Review: Stella & Lou


Where: Northlight Theatre, North Shore Center for the Performing Arts, 9501 Skokie Blvd., Skokie
When: through June 9
Tickets: $25-$72
Phone: 847-673-6300

Northlight Theatre had a winner with Bruce Graham’s “The Outgoing Tide,” directed by Artistic Director BJ Jones and starring Steppenwolf Theatre’s John Mahoney, so it’s no surprise the theater would try to replicate that success by developing the world premiere of the playwright’s “Stella & Lou.” 

Like “Tide,” this latest effort is a three-character play about a problem of inherent interest to older people. They happen to be working-class Philadelphians, and the cast includes one of Steppenwolf‘s finest actors, Francis Guinan. But that’s pretty much where the similarities end. 

While “Tide” deals with end-of-life issues in a fresh, witty, unsentimental and sometimes profound way, “Stella & Lou” is yet another of the many plays about two lonely middle-aged people trying to put aside their baggage long enough to connect with each other. Lou (Guinan) owns an old-fashioned neighborhood bar and remains devoted to his dead wife, Lucille. Stella (Rhea Perlman, of “Cheers” fame) is an ER nurse who helped care for the poor woman during her long illness, and after her death started coming into the bar a few times a week for a beer and conversation. She has a daughter and grandchild in Florida, and desperate for a change in her life, is contemplating a move there. But what she really wants is Lou. The third character is the younger Donnie (Ed Flynn), who works at the bar and is having second thoughts about marrying his live-in girlfriend, Donna. (Lou and Lucille, Donnie and Donna, really?) He’s on hand for thematic contrast, as he contemplates throwing away the attachment the older folks crave.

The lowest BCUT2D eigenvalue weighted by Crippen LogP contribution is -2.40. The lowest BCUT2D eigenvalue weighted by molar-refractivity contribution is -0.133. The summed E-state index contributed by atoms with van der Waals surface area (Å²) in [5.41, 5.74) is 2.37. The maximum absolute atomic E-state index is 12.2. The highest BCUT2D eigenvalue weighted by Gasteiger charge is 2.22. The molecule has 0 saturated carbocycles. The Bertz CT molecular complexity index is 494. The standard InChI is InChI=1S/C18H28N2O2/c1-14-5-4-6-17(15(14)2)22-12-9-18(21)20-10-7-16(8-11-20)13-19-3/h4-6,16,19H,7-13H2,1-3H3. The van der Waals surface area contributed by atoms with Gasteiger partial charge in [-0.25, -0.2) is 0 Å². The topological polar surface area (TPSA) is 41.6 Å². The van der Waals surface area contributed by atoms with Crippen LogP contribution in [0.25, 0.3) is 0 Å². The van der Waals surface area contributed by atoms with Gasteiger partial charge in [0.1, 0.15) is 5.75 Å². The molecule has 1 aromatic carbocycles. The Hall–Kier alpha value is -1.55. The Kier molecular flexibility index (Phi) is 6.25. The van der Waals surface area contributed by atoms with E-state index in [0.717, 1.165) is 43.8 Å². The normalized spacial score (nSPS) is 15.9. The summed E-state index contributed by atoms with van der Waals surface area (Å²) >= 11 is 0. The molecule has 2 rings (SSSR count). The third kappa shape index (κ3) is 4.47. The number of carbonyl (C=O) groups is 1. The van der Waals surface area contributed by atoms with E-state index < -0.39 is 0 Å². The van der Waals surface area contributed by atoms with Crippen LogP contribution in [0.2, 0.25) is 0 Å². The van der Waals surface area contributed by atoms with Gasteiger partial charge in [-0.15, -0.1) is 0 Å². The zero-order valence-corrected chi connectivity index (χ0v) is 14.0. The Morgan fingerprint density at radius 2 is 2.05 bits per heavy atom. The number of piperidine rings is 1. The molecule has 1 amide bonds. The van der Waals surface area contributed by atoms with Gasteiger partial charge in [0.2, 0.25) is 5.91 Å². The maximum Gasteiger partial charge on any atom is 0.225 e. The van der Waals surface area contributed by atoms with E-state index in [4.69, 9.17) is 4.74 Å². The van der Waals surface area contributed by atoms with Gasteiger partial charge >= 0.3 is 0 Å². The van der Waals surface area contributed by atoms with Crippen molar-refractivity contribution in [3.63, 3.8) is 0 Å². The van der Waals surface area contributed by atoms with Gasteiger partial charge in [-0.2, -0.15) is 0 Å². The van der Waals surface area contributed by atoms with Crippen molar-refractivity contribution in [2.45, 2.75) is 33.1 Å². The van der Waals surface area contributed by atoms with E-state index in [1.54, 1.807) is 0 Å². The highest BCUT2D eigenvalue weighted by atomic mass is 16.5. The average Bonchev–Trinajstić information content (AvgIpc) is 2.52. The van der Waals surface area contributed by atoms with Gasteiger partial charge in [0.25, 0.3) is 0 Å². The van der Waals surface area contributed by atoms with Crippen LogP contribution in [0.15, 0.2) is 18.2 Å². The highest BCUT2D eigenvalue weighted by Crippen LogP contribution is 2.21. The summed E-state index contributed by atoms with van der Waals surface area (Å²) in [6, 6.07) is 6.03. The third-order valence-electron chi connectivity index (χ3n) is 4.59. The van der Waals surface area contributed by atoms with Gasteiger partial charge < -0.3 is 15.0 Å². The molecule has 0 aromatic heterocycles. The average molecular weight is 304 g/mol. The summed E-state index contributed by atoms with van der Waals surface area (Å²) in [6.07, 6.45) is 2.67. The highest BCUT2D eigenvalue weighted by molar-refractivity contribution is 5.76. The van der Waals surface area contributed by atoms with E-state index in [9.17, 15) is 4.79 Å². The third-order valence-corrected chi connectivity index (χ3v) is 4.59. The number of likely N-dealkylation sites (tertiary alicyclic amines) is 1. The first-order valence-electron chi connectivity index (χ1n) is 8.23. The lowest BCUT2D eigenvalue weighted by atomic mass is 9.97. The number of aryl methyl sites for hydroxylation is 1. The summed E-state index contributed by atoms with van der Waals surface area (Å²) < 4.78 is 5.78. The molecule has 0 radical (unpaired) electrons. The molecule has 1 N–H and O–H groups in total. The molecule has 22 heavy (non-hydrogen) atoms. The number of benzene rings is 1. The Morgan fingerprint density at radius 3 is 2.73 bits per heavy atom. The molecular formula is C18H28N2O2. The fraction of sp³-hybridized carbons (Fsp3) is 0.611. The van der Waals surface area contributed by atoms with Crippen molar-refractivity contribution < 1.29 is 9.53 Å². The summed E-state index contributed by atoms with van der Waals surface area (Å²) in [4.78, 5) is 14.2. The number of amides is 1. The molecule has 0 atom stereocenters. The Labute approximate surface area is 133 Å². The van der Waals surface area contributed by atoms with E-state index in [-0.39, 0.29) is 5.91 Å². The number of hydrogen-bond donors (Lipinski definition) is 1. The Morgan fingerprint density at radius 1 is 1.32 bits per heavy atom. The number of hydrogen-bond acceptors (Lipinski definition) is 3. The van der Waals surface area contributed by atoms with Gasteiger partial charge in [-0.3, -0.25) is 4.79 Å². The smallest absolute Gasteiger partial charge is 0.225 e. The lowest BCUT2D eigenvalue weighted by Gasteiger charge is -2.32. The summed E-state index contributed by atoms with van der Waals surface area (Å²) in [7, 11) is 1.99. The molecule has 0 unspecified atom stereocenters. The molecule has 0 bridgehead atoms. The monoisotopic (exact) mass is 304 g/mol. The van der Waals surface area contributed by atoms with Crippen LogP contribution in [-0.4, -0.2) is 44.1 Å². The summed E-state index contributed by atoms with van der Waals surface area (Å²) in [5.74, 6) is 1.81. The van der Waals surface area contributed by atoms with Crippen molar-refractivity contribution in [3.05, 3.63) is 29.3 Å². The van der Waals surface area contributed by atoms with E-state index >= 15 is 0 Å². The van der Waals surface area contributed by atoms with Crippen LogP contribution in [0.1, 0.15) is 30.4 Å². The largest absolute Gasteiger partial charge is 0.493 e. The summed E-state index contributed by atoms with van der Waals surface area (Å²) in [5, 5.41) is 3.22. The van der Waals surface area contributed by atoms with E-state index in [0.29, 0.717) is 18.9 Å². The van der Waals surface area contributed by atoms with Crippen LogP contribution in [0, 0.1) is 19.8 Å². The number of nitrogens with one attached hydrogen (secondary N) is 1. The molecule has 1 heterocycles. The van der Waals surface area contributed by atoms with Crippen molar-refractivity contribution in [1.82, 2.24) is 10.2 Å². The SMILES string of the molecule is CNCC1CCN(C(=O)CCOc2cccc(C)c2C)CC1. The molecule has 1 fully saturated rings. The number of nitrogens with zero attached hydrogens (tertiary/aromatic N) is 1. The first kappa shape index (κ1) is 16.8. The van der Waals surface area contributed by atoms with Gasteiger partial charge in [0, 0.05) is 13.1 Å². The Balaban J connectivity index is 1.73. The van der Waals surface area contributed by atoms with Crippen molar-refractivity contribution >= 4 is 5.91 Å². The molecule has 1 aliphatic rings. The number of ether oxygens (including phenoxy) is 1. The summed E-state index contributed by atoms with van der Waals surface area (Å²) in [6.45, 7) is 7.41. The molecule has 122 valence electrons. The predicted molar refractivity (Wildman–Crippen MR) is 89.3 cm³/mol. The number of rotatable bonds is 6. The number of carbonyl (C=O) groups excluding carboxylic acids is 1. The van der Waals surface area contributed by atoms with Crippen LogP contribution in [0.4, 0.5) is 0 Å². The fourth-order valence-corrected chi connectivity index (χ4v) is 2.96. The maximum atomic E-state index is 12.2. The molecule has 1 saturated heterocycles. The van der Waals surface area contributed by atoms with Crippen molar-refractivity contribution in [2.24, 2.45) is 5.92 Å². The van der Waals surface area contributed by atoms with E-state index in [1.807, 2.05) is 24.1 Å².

The main problem is that “Stella & Lou” takes too long getting to the heart of the matter – Stella willingness to risk rejection by asking Lou to go to a dinner and show, his response and a secret – and doesn’t give us enough reason to care about these lonely hearts as we wait to see what happens. Roughly two-thirds of the piece is chitchat, much of it about two unseen characters (almost always a bad idea!), Donna and Reilly, a really old bar regular whose funeral opens the evening and whose mementos have reverberations for the others. In addition, much of the script sounds like a television sitcom or dramedy, predictable laugh lines and all.

If you don’t mind the overworked topic, “Stella & Lou” provides an opportunity to see Guinan craft another difficult character with his typical skill, and Perlman holds her own with his kinder, slightly less textured counterpart. Flynn is strong, too, as a schlep given to irrational feelings of guilt and outburst of anger. And Brian Sidney Bembridge’s bar set boasts all the requisite bells and whistles.